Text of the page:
Saturday, September 13, 2008
I was swept by a real blast from the past when I trashed all the old AOL disks
After my little disruption with the DSL, when I couldn't even find the old modem password when I needed it, I decided it was time to clean out the old box of computer stuff. A lot of these old packages spilled out. It was as if the entire and history of AOL marketing flashed before my eyes. 1045 hours free -- wow! Measuring online access in hours -- wow! AOL's nasty habit of conserving bandwidth by bumping people offline -- not so wow.
Online access for dummies -- including me.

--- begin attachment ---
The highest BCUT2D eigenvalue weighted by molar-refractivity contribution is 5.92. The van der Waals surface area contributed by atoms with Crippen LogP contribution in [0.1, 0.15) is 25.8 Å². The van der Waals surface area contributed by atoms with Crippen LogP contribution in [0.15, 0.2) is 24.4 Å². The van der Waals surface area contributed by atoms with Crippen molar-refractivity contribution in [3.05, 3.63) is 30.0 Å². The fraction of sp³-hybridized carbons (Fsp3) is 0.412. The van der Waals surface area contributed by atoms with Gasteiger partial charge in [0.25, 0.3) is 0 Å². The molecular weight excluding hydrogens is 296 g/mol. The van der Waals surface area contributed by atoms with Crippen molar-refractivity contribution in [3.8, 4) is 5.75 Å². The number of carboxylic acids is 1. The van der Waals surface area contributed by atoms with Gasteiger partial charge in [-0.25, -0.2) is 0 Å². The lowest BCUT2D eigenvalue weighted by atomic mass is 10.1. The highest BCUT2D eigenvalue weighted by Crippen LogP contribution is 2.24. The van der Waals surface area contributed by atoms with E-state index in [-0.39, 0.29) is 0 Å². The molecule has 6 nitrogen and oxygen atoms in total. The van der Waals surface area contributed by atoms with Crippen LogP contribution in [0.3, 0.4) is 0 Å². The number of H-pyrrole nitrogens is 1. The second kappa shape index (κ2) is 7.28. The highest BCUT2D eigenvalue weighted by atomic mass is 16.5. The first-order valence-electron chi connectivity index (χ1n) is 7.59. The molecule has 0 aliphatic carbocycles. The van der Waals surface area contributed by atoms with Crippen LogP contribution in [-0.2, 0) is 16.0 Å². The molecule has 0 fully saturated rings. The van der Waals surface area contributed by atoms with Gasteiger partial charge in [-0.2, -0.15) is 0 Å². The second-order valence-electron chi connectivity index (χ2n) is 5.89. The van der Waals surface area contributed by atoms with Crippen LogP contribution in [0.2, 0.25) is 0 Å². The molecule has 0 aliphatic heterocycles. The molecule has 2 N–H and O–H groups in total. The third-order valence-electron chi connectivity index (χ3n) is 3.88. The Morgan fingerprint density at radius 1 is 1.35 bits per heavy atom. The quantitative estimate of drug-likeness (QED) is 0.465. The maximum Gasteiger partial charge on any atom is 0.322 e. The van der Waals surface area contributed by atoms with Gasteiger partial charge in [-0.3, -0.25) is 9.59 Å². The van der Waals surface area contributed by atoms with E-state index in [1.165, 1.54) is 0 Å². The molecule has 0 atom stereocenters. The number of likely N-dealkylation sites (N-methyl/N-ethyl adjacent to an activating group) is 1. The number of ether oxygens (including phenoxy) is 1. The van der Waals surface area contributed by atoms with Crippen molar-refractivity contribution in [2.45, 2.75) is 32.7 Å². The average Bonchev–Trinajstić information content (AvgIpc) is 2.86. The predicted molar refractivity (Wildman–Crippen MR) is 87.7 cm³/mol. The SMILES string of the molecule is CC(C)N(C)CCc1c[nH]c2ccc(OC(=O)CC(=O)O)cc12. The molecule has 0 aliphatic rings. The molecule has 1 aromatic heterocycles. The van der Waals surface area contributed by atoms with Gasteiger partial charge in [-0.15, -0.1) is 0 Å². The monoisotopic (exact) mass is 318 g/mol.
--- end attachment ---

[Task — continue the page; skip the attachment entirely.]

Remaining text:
AOL was an easy low-tech (or was it non-tech?) way to get online when we bought our state of the art, Windows 95 Sony Vaio desktop in the fall of '97. It was still chugging along ten years later, three years after a hard drive replacement, though by then as a backup for an iMac. We carried AOL over to the iMac, inadequate as it was, because it seemed silly to have to get an Ethernet modem for an obsolete PC and figured we'd go DSL when we got a second Mac, which we eventually did. But we stopped upgrading after AOL 5.0 because we didn't need all the marketing bloatware that just overtaxed the PC's modest capabilities. When we finally made the switch to broadband, we kept the AOL account temporarily -- until we got all our email transferred, we told ourselves. Of course, that hasn't actually happened yet because there's always something more important to do, but that's why it was there as a limited backup when the DSL went down. Agony. We really used to live with that? I really started blogging and posting photos on Flickr using dial-up access? Hard to believe. Inertia is such a powerful force.